I think the biggest problem with this film is the lack of a clear leading character – the first movie had Angela, and when she appears in the beginning of the third act here, she is still it. The strike team is pretty much a bunch of Redshirts, to be picked off one by one. The “Medical Chief”, who is pretty soon exposed to actually be a priest, sent by the church, is too much of an ignorant douchebag to be the lead. And the group of teens as well; they are basically just annoying(which is realism, I guess), and they are very quickly kinda pushed to the side and forgotten(to the amount that they are totally forgotten by the start of the fourth film, actually creating a pretty sizeable plot-hole).

Visually this thing is stunning though. In the first part the directors proved that they have a real knack at claustrophobic, intense terror, and they are seriously upping the ante here; a sequence where one team-member is crawling through air ducts to find a test tube of blood, and retreating while a group of infected children are crawling towards him, is a masterclass of suspense. Also, the use of the helmet cameras is done very cleverly. And the editing is razor sharp. But the bottom line is, a little more character development could’ve been had.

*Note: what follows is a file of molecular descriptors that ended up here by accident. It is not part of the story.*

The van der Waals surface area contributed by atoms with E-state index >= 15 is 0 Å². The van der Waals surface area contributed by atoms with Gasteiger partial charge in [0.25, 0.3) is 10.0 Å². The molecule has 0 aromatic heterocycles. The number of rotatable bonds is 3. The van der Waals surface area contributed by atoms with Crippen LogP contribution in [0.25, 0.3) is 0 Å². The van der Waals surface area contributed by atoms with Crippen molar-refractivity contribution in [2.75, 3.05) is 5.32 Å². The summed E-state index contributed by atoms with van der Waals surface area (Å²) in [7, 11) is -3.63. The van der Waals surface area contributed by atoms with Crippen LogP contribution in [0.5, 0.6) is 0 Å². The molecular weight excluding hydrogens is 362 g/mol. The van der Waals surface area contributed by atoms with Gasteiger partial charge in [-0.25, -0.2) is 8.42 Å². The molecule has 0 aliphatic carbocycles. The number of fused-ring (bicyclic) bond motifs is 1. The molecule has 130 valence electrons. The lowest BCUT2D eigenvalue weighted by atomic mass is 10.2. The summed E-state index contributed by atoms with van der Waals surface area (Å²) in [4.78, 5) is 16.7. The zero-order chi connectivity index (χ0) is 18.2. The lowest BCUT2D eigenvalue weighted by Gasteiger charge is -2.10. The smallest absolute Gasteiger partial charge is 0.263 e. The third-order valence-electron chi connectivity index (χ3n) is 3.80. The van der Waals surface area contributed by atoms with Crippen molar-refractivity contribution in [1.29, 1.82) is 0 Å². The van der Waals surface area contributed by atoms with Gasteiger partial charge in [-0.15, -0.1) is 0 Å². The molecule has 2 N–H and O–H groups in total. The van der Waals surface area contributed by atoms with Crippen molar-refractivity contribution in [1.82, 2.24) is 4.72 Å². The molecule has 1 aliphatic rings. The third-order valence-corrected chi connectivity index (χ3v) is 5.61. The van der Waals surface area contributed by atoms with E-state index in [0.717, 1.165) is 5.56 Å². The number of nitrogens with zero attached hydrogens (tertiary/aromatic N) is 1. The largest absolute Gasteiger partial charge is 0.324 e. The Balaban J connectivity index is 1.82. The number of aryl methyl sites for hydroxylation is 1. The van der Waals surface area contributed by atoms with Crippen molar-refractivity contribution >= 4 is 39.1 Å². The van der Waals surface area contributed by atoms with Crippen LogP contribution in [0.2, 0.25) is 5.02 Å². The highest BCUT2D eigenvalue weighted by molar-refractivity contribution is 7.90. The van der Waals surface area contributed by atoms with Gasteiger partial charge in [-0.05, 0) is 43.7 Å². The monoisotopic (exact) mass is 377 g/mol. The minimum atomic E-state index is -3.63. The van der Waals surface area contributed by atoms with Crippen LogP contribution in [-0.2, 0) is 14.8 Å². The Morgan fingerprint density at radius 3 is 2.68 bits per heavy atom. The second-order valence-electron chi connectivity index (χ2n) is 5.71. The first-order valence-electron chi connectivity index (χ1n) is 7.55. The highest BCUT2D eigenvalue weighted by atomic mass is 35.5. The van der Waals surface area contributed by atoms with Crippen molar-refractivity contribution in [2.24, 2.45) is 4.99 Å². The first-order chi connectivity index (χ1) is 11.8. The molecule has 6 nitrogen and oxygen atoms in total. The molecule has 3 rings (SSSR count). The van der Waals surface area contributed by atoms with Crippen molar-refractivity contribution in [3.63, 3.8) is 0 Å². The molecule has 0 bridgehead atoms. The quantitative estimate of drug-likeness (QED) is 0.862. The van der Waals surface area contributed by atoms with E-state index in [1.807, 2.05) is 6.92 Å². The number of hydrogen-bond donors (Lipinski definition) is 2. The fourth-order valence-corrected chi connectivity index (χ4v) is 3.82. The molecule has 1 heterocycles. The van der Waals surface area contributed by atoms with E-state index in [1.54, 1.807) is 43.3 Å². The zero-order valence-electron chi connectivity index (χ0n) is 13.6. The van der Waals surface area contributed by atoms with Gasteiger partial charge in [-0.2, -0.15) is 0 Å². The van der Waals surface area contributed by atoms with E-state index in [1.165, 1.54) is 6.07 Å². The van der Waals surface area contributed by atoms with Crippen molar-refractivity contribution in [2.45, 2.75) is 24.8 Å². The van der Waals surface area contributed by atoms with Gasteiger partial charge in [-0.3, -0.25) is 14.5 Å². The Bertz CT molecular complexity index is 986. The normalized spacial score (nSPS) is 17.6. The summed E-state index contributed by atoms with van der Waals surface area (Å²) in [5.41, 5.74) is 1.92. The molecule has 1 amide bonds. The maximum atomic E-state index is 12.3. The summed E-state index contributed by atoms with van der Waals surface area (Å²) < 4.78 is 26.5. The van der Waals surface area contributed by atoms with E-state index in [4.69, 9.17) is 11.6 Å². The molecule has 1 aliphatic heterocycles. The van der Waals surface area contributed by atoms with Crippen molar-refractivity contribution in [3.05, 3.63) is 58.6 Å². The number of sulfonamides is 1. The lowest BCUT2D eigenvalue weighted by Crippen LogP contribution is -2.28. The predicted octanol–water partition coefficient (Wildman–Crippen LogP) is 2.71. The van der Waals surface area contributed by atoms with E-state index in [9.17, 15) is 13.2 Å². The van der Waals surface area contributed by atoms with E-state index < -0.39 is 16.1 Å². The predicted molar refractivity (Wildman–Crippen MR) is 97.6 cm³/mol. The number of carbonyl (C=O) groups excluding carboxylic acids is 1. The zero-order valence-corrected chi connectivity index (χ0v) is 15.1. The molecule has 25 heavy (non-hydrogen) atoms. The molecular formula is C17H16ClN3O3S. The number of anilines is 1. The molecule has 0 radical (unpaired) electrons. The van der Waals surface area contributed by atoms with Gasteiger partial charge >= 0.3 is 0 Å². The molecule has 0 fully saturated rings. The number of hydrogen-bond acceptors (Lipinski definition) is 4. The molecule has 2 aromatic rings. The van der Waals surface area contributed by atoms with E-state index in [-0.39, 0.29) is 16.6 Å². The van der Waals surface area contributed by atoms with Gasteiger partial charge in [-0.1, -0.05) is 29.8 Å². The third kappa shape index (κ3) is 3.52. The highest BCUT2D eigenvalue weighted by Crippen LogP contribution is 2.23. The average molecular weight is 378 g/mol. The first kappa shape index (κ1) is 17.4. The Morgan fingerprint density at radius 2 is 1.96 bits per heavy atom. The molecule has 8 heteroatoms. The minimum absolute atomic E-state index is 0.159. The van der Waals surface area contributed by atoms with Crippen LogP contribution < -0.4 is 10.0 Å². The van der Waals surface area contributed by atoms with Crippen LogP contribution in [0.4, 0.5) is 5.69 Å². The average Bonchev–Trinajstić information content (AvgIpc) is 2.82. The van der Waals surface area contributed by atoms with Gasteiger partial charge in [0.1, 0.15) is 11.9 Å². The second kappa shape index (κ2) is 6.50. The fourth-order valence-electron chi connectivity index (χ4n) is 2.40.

[REC]3 – Genesis(2012)
Directed by: Paco Plaza

[REC]3’s event take place at the same time as the previous two films. Focusing on the wedding and the subsequent party of Koldo(Diego Martin) and Clara(Leticia Dolera). As the party proceeds, an uncle of Koldo – who we have seen having a bandaged bite-wound – begins to convulse, vomit blood and otherwise act strangely and ends up attacking(and biting) his wife. The wedding reception quickly turns into a complete massacre, and the few survivors are scattered around the large Mansion complex. As Clara reveals via loudspeaker system, that she has learned on that very same day about her pregnancy, Koldo becomes a Man on a Mission. He must find his newly wedded wife, even if he has to beat, hack and mow his way through every infected member of family and friends….